martes, 24 de junio de 2014

Archaeo-astronomy steps out from shadows of the past

From the ‘Crystal Pathway’ that links stone circles on Cornwall’s Bodmin Moor to star-aligned megaliths in central Portugal, archaeo-astronomers are finding evidence that Neolithic and Bronze Age people were acute observers of the Sun, as well as the Moon and stars, and that they embedded astronomical references within their local landscapes.

Megalithic cluster of Carregal do Sal: a) Dolmen da Orca, a typical dolmenic structure in western Iberia; b) view of the passage and entrance while standing within the dolmens’ chamber: the ‘window of visibility’; c) Orca de Santo Tisco, a dolmen with a much smaller passage or corridor. Credit: F. Silva

This week, a developing field of research that merges astronomical techniques with the study of ancient human-made features and the surrounding landscapes will be highlighted at the National Astronomy Meeting (NAM) 2014 in Portsmouth. From the 'Crystal Pathway' that links stone circles on Cornwall's Bodmin Moor to star-aligned megaliths in central Portugal, archaeo-astronomers are finding evidence that Neolithic and Bronze Age people were acute observers of the Sun, as well as the Moon and stars, and that they embedded astronomical references within their local landscapes.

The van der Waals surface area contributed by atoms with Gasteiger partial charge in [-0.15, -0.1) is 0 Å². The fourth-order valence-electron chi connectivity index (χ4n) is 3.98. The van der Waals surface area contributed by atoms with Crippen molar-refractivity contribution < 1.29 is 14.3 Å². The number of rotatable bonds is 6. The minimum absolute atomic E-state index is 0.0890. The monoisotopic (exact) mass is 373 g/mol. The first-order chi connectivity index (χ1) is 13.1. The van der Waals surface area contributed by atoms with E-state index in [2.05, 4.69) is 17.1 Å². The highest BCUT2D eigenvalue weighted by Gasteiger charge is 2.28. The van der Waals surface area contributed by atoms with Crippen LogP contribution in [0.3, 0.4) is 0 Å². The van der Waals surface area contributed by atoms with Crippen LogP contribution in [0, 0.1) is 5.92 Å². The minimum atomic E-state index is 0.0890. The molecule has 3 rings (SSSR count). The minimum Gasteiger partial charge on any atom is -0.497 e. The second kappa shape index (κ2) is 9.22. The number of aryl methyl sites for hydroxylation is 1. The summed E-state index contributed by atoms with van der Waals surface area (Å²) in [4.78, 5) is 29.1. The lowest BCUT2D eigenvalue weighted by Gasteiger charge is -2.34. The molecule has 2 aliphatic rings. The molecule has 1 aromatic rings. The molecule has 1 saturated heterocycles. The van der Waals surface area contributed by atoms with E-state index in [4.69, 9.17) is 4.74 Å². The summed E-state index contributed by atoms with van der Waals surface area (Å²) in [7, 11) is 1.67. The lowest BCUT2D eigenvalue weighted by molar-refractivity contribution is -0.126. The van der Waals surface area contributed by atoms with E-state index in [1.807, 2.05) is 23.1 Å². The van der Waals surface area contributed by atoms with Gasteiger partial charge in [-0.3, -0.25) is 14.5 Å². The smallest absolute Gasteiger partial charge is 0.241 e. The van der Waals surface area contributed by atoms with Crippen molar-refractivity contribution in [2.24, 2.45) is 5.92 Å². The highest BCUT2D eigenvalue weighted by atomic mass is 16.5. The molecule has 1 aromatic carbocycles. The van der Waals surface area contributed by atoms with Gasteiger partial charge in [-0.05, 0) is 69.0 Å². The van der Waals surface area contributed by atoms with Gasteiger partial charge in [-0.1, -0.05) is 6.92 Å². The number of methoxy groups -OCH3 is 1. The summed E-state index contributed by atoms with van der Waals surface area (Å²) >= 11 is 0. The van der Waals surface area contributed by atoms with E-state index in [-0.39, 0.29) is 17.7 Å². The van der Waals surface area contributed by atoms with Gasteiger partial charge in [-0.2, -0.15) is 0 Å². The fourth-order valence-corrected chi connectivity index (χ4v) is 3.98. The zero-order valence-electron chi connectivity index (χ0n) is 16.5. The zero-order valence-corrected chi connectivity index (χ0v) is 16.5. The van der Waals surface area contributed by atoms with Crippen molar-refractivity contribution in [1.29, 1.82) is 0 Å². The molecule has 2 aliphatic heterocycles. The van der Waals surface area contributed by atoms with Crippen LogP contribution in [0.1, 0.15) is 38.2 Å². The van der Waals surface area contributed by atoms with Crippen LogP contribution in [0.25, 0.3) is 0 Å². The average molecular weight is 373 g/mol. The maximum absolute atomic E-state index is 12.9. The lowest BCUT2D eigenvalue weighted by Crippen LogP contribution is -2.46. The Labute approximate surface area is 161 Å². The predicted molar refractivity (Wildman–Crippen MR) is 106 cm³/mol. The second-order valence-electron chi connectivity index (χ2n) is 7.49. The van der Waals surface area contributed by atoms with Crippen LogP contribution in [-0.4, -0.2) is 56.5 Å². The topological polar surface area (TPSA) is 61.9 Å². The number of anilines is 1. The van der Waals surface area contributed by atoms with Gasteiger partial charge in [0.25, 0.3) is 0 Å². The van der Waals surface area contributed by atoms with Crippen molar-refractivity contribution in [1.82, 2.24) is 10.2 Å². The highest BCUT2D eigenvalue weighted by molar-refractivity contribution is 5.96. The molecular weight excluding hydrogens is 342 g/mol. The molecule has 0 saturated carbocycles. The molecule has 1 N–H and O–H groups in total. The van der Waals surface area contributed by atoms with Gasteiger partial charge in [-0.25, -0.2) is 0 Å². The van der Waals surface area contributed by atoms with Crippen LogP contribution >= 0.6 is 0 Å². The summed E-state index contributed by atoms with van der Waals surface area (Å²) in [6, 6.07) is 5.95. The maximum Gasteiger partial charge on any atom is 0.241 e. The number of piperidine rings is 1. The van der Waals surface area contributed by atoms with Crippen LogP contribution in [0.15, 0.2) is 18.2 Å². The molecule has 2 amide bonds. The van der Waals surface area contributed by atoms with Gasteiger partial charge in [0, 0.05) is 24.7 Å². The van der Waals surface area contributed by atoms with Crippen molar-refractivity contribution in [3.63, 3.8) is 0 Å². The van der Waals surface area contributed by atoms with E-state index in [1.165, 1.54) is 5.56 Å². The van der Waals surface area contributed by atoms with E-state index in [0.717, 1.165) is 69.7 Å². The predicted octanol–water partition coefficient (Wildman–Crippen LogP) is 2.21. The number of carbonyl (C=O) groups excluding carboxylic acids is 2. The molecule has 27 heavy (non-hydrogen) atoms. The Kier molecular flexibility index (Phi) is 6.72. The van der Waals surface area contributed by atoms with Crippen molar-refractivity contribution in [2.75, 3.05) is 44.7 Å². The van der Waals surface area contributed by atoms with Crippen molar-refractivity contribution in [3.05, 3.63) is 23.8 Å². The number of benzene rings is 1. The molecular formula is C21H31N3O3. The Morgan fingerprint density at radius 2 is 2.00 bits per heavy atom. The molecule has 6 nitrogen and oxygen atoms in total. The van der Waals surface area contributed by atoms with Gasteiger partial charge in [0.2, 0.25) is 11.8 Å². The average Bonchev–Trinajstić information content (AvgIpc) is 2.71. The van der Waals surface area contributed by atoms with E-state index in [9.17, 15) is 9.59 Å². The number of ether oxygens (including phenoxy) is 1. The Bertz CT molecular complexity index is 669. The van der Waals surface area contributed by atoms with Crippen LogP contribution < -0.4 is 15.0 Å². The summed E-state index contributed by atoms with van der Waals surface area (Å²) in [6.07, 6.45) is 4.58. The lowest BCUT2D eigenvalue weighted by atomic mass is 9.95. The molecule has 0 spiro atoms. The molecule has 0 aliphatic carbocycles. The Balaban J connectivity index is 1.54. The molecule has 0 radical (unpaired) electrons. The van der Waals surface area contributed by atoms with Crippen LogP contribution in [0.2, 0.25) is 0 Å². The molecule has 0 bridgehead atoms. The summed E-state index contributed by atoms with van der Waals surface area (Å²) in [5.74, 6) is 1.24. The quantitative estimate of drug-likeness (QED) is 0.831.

"There's more to archaeo-astronomy than Stonehenge," says Dr Daniel Brown of Nottingham Trent University, who will present updates on his work on the 4000-year-old astronomically aligned standing stone at Gardom's Edge in the UK's Peak District. "Modern archaeo-astronomy encompasses many other research areas such as anthropology, ethno-astronomy and even educational research. It has stepped away from its speculative beginnings and placed itself solidly onto the foundation of statistical methods. However, this pure scientific approach has its own challenges that need to be overcome by embracing humanistic influences and putting the research into context with local cultures and landscape."

In response to this more cross-fertilized approach, some researchers are proposing to rename the field 'Skyscape Archaeology'. [...] sciencedaily.com